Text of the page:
What do you mean, “armchair archaeologist”?! A seasoned digger may want to reject the notion as self-contradictory. But if anyone has earned the right to be so named, James Henry Breasted, with his many books and honors in the field of ancient history, is he. The title “archaeologist” accompanies his name in the biography by his son, Charles Breasted (1943), and in W.F. Albright’s “James Henry Breasted: In Memoriam” in the Bulletin of the American Schools of Oriental Research 61 (February 1936). Though not himself an excavator, Breasted explored ancient ruins, especially in Egypt, and was responsible for a notable series of archaeological expeditions. As founder of the Oriental Institute at the University of Chicago in 1919, with money from John D. Rockefeller, Jr., he was at least indirectly involved in twenty-some digs in the Near East and the issuance of more than 125 scholarly publications over the succeeding 40 years.
Familiarity with the name of this consummate historian may go back, as it does for me, to reference use of his high school/college textbook, Ancient Times, first published in 1916 and revised and enlarged just a year prior to his death. Earlier, in 1906, Breasted had published a five-volume work, Ancient Records of Egypt. Even that was preceded by his definitive History of Egypt.
James Breasted was not without recognition from his peers. He was elected president of such learned societies as the American Oriental Society (1918), the History of Science Society (1926), and the American Historical Association (1928). Not only as a translator and historian in his own right, but as a major promoter of ancient oriental research by others, he did more than any scholar of his time to inform Americans and the English-speaking world in general of a valuable cultural heritage from those “ancient times” of which he wrote. It was he, for example, who coined and popularized the term “Fertile Crescent” for the arable belt which arches from the Persian Gulf to the Red Sea, and on down the Egyptian Nile valley.
The Oriental Institute at the University of Chicago was founded by Dr. Breasted. He pioneered American Egyptology with his survey of Egypt and Nubia in 1895–96. The Institute is a leading research center for the ancient Middle East. The museum houses some 350,000 artifacts—around 5,000 of which are on display.
Born of Anglo-Dutch stock in northern Illinois, Breasted, destined to become “America’s greatest Orientalist and the greatest organizer of archaeological research whom the world has yet known” (says Albright, in the BASOR tribute mentioned above), studied for the ministry at Chicago Theological Seminary. A special interest in Hebrew and Semitics developed there, which led him to major under William R. Harper in graduate study at Yale. His doctorate in Egyptology was completed in Berlin, under the famous Erman. His thesis was written in Latin, on Akhenaton’s Hymn to the Sun.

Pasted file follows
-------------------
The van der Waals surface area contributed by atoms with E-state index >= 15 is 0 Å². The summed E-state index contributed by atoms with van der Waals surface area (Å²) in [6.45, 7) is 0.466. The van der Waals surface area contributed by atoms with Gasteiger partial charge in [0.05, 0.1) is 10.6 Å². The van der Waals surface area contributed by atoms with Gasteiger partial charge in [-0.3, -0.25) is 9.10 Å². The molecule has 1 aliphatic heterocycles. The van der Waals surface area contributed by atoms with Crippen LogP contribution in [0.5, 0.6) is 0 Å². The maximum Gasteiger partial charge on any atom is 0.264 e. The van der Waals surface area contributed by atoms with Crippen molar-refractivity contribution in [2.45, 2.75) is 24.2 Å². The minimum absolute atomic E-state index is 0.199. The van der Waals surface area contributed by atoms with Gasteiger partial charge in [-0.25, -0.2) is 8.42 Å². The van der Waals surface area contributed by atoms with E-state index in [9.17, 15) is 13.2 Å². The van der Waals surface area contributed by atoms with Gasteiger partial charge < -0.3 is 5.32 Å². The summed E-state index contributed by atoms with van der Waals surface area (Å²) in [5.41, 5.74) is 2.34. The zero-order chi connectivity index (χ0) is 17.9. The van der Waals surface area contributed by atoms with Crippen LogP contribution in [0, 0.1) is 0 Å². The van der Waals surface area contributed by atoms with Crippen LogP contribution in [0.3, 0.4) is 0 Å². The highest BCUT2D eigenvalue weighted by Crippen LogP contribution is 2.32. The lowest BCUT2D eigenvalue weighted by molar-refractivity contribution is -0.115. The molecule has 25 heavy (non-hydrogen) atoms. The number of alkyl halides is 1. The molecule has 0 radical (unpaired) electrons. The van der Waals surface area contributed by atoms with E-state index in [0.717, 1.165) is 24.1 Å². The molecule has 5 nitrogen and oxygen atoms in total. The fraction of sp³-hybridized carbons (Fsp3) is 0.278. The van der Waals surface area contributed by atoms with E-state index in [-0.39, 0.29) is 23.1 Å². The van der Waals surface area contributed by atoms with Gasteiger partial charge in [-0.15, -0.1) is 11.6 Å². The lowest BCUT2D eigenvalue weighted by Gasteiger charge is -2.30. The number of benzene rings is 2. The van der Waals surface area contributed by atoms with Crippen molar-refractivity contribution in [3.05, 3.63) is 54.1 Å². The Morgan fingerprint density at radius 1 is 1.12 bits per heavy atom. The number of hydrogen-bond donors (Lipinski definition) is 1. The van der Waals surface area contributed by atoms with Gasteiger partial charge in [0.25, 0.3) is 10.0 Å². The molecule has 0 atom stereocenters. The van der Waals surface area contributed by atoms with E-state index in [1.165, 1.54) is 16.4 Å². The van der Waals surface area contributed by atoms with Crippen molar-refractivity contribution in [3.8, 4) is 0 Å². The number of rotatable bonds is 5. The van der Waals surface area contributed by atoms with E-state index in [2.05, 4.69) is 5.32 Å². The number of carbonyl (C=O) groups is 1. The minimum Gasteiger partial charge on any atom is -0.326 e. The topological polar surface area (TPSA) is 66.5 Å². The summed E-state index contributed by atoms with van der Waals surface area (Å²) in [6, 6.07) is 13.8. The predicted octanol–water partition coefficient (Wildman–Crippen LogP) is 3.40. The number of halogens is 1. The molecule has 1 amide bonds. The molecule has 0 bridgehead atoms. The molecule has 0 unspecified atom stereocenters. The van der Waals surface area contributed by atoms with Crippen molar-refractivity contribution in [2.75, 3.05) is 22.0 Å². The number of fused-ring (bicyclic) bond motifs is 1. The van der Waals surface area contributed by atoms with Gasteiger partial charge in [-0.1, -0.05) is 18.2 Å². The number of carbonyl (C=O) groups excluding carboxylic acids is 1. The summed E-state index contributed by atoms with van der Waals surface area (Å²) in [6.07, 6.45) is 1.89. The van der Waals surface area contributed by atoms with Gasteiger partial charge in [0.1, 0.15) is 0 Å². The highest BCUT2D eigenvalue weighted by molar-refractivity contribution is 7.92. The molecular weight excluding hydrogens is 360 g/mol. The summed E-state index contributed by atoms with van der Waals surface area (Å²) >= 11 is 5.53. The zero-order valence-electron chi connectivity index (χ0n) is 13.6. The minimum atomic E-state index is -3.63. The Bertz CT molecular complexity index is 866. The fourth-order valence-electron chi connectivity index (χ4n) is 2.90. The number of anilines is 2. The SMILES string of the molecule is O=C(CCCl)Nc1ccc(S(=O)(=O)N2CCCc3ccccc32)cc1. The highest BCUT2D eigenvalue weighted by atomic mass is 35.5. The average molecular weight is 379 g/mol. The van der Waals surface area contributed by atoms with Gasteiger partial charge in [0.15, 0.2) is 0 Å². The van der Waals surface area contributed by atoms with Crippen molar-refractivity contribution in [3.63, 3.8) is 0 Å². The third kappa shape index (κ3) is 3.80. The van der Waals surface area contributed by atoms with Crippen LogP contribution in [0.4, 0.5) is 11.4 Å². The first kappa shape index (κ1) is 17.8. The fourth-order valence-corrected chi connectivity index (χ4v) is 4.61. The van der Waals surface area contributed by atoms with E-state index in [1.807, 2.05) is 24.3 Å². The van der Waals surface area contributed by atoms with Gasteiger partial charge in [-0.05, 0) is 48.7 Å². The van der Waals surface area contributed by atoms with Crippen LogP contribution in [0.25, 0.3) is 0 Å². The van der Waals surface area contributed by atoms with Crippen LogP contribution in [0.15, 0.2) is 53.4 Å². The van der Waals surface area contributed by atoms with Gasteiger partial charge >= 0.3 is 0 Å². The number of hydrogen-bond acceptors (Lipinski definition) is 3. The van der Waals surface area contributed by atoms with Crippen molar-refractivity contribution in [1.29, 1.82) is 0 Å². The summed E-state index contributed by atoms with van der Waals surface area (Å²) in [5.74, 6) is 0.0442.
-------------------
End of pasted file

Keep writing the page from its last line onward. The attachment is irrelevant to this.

From receipt of his PhD degree in 1894 till his death in 1935, his life’s work was centered at the University of Chicago, where he rose to the rank of Distinguished Service Professor and Director of the Oriental Institute. He became the first American in his field to be acknowledged by leading scholars in Europe to be their equal. So accurate and thorough was his first major publication, History of Egypt, that it became a standard and soon appeared in German, French, Russian and Arabic translations.
After founding the productive Oriental Institute at the University of Chicago in 1919, the pace of Breasted’s personal scholarly career was slowed. Yet he continued to do some survey writing, such as The Dawn of Conscience (1933). His lucid literary style, combined with his originality and broad perspective, gave all his books a wide circulation, despite their rather specialized subject matter.
Colossal Bull Head: Once part of a statue guarding an entrance to the Hall of 100 Columns at the Persepolis Palace. It is now on display at the Oriental Institute Museum. The Museum houses an extensive collection of artifacts related to ancient civilizations. These include ivories from Megiddo, Early Bronze Age tools, weapons, ornaments and sculptures and thousands of artifacts from the Nile Valley. The first significant group of artifacts were purchased by Breasted while on his honeymoon in Egypt in 1894.
Under Breasted’s energetic management, the Oriental Institute conducted successful excavations in Egypt (Luxor, Thebes, Memphis, etc.), in Iran (Persepolis, where artwork, architecture, and 30,000 inscribed tablets were unearthed) and Iraq, northern Syria and, far from least, the ten-year exploration of Megiddo. Considering the esoteric nature of his field, it is gratifying that this Orientalist—linguist, historian and literary genius that he was— received not only numerous academic honors in American, British and European societies and academies, but also a membership in the National Academy of Sciences.
The Yelda Khorsabad Court recreates part of the interior of a palace courtyard of king Sargon II of Assyria (ca. 721–705 BC), dominated by the most spectacular object in the Mesopotamian collection — the 16-foot tall, 40-ton, human-headed winged bull (lamassu). The lamussu and the adjacent reliefs, which include images of king Sargon and his son, and later king, Sennacherib, were excavated by the Oriental Institute between 1928–1935 at Sargon’s capital city Dur-Sharrukin - modern Khorsabad.
Aerial view of the ruins of Persepolis, Iran, the ceremonial capital of the Achaemenid, or First Persian, Empire.
This article was originally published in Fall 2019 issue of Bible and Spade mazagine.
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